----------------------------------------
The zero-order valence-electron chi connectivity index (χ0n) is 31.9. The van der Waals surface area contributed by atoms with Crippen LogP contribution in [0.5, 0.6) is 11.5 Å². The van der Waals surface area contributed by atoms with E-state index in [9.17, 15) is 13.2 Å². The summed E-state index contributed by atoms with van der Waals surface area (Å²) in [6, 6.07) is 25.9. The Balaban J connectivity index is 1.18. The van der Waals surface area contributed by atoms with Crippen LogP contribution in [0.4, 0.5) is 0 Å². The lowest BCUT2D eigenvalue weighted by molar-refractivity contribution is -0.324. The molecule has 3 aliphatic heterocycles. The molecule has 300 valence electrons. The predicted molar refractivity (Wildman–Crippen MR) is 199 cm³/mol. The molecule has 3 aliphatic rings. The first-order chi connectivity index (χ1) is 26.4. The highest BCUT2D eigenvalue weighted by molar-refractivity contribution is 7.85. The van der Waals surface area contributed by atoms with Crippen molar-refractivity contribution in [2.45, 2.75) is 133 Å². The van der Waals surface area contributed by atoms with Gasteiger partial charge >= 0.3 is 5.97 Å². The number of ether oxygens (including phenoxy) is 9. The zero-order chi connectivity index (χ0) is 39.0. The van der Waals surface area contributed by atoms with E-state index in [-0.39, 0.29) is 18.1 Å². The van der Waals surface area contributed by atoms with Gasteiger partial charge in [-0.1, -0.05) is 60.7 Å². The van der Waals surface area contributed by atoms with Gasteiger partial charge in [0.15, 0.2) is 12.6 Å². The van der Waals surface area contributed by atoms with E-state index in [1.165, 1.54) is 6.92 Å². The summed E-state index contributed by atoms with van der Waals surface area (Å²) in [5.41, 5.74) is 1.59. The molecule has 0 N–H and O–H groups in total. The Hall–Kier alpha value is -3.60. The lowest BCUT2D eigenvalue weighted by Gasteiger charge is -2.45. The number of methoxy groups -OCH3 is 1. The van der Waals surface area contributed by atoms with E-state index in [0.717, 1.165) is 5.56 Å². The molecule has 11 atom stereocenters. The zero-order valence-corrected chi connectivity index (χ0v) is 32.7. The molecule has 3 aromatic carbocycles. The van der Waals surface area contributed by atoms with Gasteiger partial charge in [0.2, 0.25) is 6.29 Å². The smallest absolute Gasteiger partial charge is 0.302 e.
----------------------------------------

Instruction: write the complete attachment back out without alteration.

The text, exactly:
The zero-order valence-electron chi connectivity index (χ0n) is 31.9. The van der Waals surface area contributed by atoms with Crippen LogP contribution in [0.5, 0.6) is 11.5 Å². The van der Waals surface area contributed by atoms with E-state index in [9.17, 15) is 13.2 Å². The summed E-state index contributed by atoms with van der Waals surface area (Å²) in [6, 6.07) is 25.9. The Balaban J connectivity index is 1.18. The van der Waals surface area contributed by atoms with Crippen LogP contribution in [0.4, 0.5) is 0 Å². The lowest BCUT2D eigenvalue weighted by molar-refractivity contribution is -0.324. The molecule has 3 aliphatic heterocycles. The molecule has 300 valence electrons. The predicted molar refractivity (Wildman–Crippen MR) is 199 cm³/mol. The molecule has 3 aliphatic rings. The first-order chi connectivity index (χ1) is 26.4. The highest BCUT2D eigenvalue weighted by molar-refractivity contribution is 7.85. The van der Waals surface area contributed by atoms with Crippen molar-refractivity contribution in [2.45, 2.75) is 133 Å². The van der Waals surface area contributed by atoms with Gasteiger partial charge >= 0.3 is 5.97 Å². The number of ether oxygens (including phenoxy) is 9. The zero-order chi connectivity index (χ0) is 39.0. The van der Waals surface area contributed by atoms with E-state index in [-0.39, 0.29) is 18.1 Å². The van der Waals surface area contributed by atoms with Gasteiger partial charge in [-0.1, -0.05) is 60.7 Å². The van der Waals surface area contributed by atoms with Gasteiger partial charge in [0.15, 0.2) is 12.6 Å². The van der Waals surface area contributed by atoms with E-state index in [1.165, 1.54) is 6.92 Å². The summed E-state index contributed by atoms with van der Waals surface area (Å²) in [5.41, 5.74) is 1.59. The molecule has 0 N–H and O–H groups in total. The Hall–Kier alpha value is -3.60. The lowest BCUT2D eigenvalue weighted by Gasteiger charge is -2.45. The number of methoxy groups -OCH3 is 1. The van der Waals surface area contributed by atoms with E-state index in [0.717, 1.165) is 5.56 Å². The molecule has 11 atom stereocenters. The zero-order valence-corrected chi connectivity index (χ0v) is 32.7. The molecule has 3 aromatic carbocycles. The van der Waals surface area contributed by atoms with Gasteiger partial charge in [0.2, 0.25) is 6.29 Å². The smallest absolute Gasteiger partial charge is 0.302 e.